In the last 35 days our nation has seen two of the deadliest mass shootings in United States history. Political leaders offer their “thoughts and prayers” for the victims, their families and friends. I don’t doubt the sincerity of their condolences, but the killings at the First Baptist Church in Sutherland Springs were committed in a house of worship. The victims were there to pray. While we mourn the victims, we’re compelled to point out that our prayers won’t return the dead, our prayers won’t erase the memories of the survivors, churchgoers who no doubt witnessed horror that will remain with them the rest of their lives. This small, close-knit town lost almost five percent of its residents at Sunday Mass.
Republican elected officials, in particular, reject immediate calls to action. The talking points have been distributed– it’s too soon to talk about gun control; we need to let these families mourn.
The New York Times November 6, 2017 editorial “It’s Not Too Soon to Debate Gun Control” offers a forceful, graphical rebuttal to this claim. While we are within days of the killings in Texas, we are 36 days removed from the Las Vegas shooting, 513 days removed the Orlando Nightclub Shooting, and 1,789 days removed from the slaughter of children at the Sandy Hook Elementary School in Connecticut. If new horrors await us regularly, “it’s too soon” can always apply. The claim is hollow. The memory of the victims should demand that we act.
This Fall, Republicans in Congress are attempting to fast-track a tax plan that rearranges the entire economy and skews cuts to corporations and the wealthy. President Trump, Leader Mitch McConnell and Speaker Paul Ryan declared that Congress must act before the end of the year, tax cuts are so important. But 40 days after more than 500 were wounded or killed in Las Vegas, and only days after more than two dozen were killed in Sutherland Springs, Texas, there is no urgency—in fact there is no effort at all by President Trump, the Senate Leader, or the House Speaker to address the prevalence of military-grade assault weapons in the United States and the horror for which those tools of death are responsible. Let’s be clear, the time isn’t “right” for gun legislation, it is tragically overdue. To think that partisanship, and fear of the NRA, would be more important than the obligation of elected officials to ensure the basic safety of our citizens is simply unforgivable to me as a former public official.
According to a 2016 study, states with stricter gun laws see fewer gun-related deaths. I am proud to say that Massachusetts is leading the way in gun control—the first state to introduce and pass a law banning the sale of bump stocks, the accessory used by the Las Vegas shooter that allowed him to shoot more than 500 people in a matter of minutes. The effort was introduced by the overwhelmingly Democratic legislature in the wake of the Las Vegas massacre but was met with bi-partisan support and ultimately signed into law by the Baker administration on November 3rd. Fully automatic assault weapons have been banned in the United States since 1935. Many semi-automatic assault rifles, including the the AR-15, were banned from 1994-2004, but in 2004 Congress allowed that law to expire. The AR-15 is manufactured by Colt’s Manufacturing Company in Hartford, Connecticut. Since 2004, an AR-15 was used by mass murderers in Sutherland Springs, in Las Vegas, in Orlando at the Pulse Nightclub, in San Bernadino, in Sandy Hook, and at a movie theater in Aurora, Colorado. When is it not “too soon”?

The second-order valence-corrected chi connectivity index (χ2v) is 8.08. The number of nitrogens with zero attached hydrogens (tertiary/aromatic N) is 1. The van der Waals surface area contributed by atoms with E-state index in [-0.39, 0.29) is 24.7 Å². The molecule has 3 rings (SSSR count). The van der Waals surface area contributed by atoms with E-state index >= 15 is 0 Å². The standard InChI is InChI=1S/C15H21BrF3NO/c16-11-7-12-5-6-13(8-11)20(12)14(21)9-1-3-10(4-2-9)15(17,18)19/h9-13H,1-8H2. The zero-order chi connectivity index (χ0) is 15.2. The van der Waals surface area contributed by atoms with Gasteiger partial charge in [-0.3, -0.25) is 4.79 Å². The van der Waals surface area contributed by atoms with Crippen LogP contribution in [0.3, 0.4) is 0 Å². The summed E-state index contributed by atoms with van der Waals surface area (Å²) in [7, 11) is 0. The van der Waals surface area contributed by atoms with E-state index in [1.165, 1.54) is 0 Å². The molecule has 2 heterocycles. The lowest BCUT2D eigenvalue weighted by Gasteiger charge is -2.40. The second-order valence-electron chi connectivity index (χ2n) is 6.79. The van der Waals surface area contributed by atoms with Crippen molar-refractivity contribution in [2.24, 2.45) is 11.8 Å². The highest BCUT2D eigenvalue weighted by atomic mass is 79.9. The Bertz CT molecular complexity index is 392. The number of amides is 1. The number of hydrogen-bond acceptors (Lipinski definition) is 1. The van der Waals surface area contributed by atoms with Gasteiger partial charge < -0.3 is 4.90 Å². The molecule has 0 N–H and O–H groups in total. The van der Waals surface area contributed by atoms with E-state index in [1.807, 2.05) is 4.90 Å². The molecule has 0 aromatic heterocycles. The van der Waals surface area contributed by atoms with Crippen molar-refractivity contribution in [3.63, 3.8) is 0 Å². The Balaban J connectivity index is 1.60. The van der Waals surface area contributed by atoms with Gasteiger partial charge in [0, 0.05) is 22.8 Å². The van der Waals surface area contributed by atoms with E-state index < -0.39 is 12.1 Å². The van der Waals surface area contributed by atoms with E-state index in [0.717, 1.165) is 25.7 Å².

Congress should take its lead from the bipartisan approach of effective and thoughtful leadership on gun control in MA. Inaction can no longer be an option.
A few years back I gave a speech in Denver, Colorado where I was asked about my stance on gun control. As a Democrat I feared what reaction the crowd would have to my response. The goal of gun control laws is not to strip individuals of their 2nd Amendment Rights. Individuals are welcome to own and house guns as well as use them for appropriate uses, hunting, skeet and target shooting. No, the goal of gun control is centered on the safety and protection of all. As I finished my statement I braced myself but was pleasantly surprised when I was met with applause. While the 2nd Amendment is a right given to individuals, no one can argue that we also have a right to safety and a feeling of security. By failing to act, Congress leaves the citizens of the United States vulnerable to future attacks. Legislative action is necessary and it must begin today.